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Why Children Typically Experience Milder Symptoms of Covid-19 Than Adults

A pediatrician explains how kids can crush the novel coronavirus with the strength of their innate immune system.

Bo Stapler, MD
Feb 25 · 5 min read

pidemiological data indicates the severity of Covid-19 is strongly correlated with age. However, the reason children typically exhibit milder symptoms than adults remains unclear. A study published earlier this year in Nature Communications by Dr. Melanie Neeland and colleagues shed light on this mystery by analyzing detailed features of the immune response to Covid-19 in a cohort of 48 children compared to 70 adults.

Study design

The study took place in Melbourne, Australia from April to August of 2020 and investigated non-hospitalized patients most of whom experienced mild symptoms of Covid-19 such as fever, cough, sore throat, muscle aches, and fatigue. Blood samples were collected in patients who had either tested positive for the novel coronavirus, SARS-CoV-2 or had a known household exposure but repeatedly tested negative. These blood samples were obtained at two distinct time points — during the acute phase (i.e. within a few days of diagnosis or exposure) and the convalescent phase (i.e. 4–7 weeks after diagnosis or exposure). Testing for SARS-CoV-2 was performed by a nasal swab and analyzed by polymerase chain reaction (PCR).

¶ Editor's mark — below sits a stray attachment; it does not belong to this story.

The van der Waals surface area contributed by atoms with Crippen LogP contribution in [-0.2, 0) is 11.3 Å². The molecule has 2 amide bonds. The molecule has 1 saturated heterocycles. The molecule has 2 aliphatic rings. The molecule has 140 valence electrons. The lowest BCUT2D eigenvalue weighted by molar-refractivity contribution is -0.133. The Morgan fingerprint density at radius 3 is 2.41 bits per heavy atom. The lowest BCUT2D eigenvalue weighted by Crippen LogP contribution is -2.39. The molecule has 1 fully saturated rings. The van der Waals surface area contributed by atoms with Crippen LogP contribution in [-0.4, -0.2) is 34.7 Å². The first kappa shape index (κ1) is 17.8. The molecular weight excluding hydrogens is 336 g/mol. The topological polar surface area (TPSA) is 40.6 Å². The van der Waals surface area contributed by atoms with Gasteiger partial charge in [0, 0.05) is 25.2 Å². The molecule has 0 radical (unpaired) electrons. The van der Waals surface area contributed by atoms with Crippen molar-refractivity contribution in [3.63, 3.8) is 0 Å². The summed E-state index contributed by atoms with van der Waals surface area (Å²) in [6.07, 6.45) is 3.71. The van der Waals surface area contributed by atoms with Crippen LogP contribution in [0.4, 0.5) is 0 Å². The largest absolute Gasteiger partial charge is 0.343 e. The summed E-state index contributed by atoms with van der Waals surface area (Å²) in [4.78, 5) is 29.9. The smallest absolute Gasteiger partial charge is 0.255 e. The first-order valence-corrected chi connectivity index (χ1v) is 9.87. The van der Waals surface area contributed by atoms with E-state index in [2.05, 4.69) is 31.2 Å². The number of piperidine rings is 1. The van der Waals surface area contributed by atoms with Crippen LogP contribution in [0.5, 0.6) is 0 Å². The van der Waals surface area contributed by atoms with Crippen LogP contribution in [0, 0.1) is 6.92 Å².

Innate versus adaptive immunity

Before discussing the study’s findings, it’s important to understand each branch of the army that comprises the body’s immune system. The first branch is called the innate immune system. To borrow a military analogy I’ve used in the past, the cells of the innate immune system are the frontline foot soldiers in the defense against pathogens. They are able to attack foreign invaders quickly but in a nonspecific fashion. The release of inflammatory particles by the innate immune system is akin to heaving grenades. While useful to respond to the initial assault, such a broad attempt to destroy the enemy virus cannot continue for long without risking collateral damage to the body’s own organs and tissues.

Conversely, cells of the adaptive immune system are like snipers. These cells receive classified information about their adversary in the form of an antigen, a viral protein segment recognized as foreign by the adaptive immune cells. After gathering this intelligence, the adaptive immune system is able to systematically dismantle the enemy with efficiency and precision. The adaptive immune system is slow to take action when the body experiences a particular infection (or a vaccine) for the first time, but upon subsequent exposures, adaptive immune cells are primed to produce a faster response.

Noteworthy findings